Senate Bill 2126, which allows sand mining in rivers – without permits or royalties – was voted out of the Senate Water and Rural Affairs committee last night. The committee left the bill pending during the previous day’s testimony after four of the seven members expressed concerns about it.
Changes in Committee Substitute SB 2126
However, when the bill’s author, Senator Brandon Creighton, created a “committee substitute” bill, four senators voted FOR it.
The substitute bill contains two major changes:
- It limits the bill’s geographic scope to the San Jacinto River and its tributaries.
- It gives the Harris County Flood Control District the same powers that it gives the San Jacinto River Authority.
Local bills rarely encounter serious opposition. So this may guarantee the bill’s passage.
Issues with Revisions
Unfortunately, the language is still so sweeping, that I fear it could open the door to abuses.
Someone reading this for the first time, without the benefit of all the senate testimony, could draw the conclusion that the San Jacinto and its tributaries are wide open to sand mining – 24/7/365 – as long you justify it by saying you will improve the river’s conveyance.
Vague Language Opens Door to Abuses
For instance, after reading this bill, unless you watched the testimony, how would you know that it’s supposedly:
- For the purpose of building sand traps that are maintained once or twice a year?
- Limited to “strategic locations”?
- Based on scientific studies?
Several years down the road, when the players change, all the verbal promises made during testimony will be long forgotten. It’s easy to see how people could get the wrong impression of the bill’s original intent.
At that time, I can see developer’s coming to sand miners and the SJRA (or Harris County Flood Control) saying, “I need more fill to elevate my property. Can you take it out of the river for me?”
The only problem is this. While it may reduce the risk of flooding on the developers’ property, without proper safeguards, it will likely increase flooding for surrounding and downstream properties.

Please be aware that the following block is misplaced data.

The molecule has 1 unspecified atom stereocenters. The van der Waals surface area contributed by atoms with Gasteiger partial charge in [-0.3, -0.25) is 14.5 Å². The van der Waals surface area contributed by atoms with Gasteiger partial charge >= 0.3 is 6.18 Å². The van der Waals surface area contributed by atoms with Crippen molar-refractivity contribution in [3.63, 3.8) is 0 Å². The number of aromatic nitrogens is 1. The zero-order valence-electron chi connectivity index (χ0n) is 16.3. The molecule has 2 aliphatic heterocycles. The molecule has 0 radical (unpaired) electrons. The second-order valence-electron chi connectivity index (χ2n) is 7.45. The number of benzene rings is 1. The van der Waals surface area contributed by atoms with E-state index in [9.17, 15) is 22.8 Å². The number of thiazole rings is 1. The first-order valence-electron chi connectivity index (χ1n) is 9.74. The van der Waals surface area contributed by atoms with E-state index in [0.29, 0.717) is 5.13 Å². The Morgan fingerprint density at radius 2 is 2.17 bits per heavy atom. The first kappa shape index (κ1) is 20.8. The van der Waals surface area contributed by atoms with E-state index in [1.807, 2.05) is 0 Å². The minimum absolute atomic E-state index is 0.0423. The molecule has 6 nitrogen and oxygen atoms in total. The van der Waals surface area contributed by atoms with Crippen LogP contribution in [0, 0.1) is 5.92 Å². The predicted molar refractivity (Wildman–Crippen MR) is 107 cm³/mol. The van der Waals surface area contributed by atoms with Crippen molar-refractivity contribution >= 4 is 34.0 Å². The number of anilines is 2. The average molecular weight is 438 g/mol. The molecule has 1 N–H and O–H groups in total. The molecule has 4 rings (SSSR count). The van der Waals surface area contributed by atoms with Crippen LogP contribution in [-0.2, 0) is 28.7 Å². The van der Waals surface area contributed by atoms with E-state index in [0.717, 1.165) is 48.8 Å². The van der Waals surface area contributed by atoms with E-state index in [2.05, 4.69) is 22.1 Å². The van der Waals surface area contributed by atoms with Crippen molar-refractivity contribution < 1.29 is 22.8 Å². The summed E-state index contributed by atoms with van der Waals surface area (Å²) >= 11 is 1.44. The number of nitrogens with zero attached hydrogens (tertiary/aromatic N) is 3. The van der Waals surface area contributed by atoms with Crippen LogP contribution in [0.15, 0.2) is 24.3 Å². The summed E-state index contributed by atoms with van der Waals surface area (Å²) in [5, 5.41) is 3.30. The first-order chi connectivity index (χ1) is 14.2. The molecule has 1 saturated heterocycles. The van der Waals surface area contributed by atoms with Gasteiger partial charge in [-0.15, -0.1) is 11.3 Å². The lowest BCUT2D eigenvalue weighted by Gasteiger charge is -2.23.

It could even increase sedimentation downstream as many academic studies have shown.
Example 1: Loss of riparian vegetation along the banks increases erosion. So even though you take sand out of the river, you put more back in.
Example 2: Imagine a flood moving slowly through a widened area. Now imagine those same floodwaters moving downstream through a narrower area. As the water hits the constriction, it starts churning at and eroding the river banks.
Example 3: Lack of permitting or engineering studies means that developers could put fill anywhere. Even in streams. They could divert flows onto neighboring properties. They could put fill in wetlands and pave it over. This would accelerate flooding downstream.
Better Ways to Reduce Sedimentation
Creighton’s original stated intent was to eliminate disincentives for public/private partnerships that could help address excess sedimentation. A noble intention.
But if he really wants to stop sediment from coming downstream, he might be better off partnering with groups like the Bayou Land Conservancy that protect and restore floodplains. Or accelerating bills like his own SB2124, which creates best management practices for sand mining. Texas is the only state that I could find that doesn’t require minimum setbacks from rivers for sand mines. That contributes to repeated flooding of mines. We sure could use some help in that department. Frankly, so could the miners.
This session ends on May 27th. Tick Tock.
Posted by Bob Rehak on 4/18/2019
597 Days since Hurricane Harvey and 39 days until the end of this legislative session